When she was a young girl growing up in Gujarat, India, Diwali was one of Heena Patel’s favorite times of year. She relished the ritual of getting the house sparkling clean a month ahead of the holiday, and loved the music, the folk dancing and the diyas (oil lamps) lit up spectacularly to celebrate this so-called “Festival of Lights.” It was like Thanksgiving, Christmas and New Year’s all wrapped into one, Patel recalls.
And of course there was food. Now the chef and owner of Besharam, a Gujarati-inspired restaurant in San Francisco’s Dogpatch district, Patel remembers that her mother would arrange an extravagant meal for each night of the five-day festival. “For me, I have one day,” she says, laughing. “I want to serve so many things.”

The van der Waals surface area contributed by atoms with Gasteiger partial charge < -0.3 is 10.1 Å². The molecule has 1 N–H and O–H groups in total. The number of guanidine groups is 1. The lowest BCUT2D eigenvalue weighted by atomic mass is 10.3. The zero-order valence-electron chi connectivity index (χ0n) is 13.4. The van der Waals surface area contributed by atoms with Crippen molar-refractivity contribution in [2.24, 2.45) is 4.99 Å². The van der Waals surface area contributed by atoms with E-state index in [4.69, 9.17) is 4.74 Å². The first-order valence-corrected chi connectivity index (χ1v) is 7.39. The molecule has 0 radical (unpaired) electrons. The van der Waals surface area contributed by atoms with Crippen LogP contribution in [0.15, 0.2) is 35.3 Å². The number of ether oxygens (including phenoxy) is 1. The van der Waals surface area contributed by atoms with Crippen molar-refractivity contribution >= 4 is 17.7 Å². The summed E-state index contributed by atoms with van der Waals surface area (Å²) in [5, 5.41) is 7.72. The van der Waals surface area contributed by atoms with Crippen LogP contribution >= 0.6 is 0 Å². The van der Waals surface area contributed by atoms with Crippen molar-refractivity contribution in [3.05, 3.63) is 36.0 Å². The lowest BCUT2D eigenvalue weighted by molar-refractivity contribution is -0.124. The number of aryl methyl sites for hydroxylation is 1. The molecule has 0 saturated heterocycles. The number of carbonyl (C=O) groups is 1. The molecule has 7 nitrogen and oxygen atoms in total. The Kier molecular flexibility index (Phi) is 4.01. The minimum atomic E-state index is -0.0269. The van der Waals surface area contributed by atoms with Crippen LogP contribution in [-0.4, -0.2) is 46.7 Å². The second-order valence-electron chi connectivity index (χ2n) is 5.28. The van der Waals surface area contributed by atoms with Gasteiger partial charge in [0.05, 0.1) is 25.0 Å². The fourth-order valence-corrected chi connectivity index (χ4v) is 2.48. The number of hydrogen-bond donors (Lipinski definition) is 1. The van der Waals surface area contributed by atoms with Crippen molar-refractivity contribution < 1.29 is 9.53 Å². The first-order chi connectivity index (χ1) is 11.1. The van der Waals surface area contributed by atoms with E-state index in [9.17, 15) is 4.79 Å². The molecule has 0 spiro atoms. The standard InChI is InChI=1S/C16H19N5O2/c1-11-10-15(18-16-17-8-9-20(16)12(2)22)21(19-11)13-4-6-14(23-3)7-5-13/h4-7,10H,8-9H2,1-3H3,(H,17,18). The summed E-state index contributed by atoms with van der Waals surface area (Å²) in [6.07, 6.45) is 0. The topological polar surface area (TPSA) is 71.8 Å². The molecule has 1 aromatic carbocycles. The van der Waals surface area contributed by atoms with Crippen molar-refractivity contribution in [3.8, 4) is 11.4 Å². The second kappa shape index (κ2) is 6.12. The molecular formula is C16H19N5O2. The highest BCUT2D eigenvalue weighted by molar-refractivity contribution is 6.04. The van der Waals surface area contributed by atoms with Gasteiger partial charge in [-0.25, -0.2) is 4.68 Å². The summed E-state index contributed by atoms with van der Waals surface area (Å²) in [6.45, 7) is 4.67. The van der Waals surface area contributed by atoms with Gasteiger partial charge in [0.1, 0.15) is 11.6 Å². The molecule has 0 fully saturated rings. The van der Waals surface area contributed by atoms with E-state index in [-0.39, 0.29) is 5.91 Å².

Still, the chef will pack as much holiday nostalgia as she can into that one day—an elaborate $95, all-vegetarian four-course Diwali prix fixe that she’ll host at Besharam on Thursday, Nov. 4. With its intricately spiced stews and sweet and savory lentil cakes, it’s a meal that’s steeped in Patel’s own memories of the holiday.
What Patel remembers most was the abundance of snacks and sweets that her mother filled the house with each year. She’d prepare ghughara, a kind of fried, semolina-filled pastry sweetened with sugar and dried fruits. In order to make mathiyas—an especially delicious, papadam-like cracker eaten during Diwali—she would use a silk thread from her sari, stretched tight in between her teeth, to cut the raw dough, which is notoriously sticky and difficult to work with.
“Those memories are stuck in my vision,” Patel says.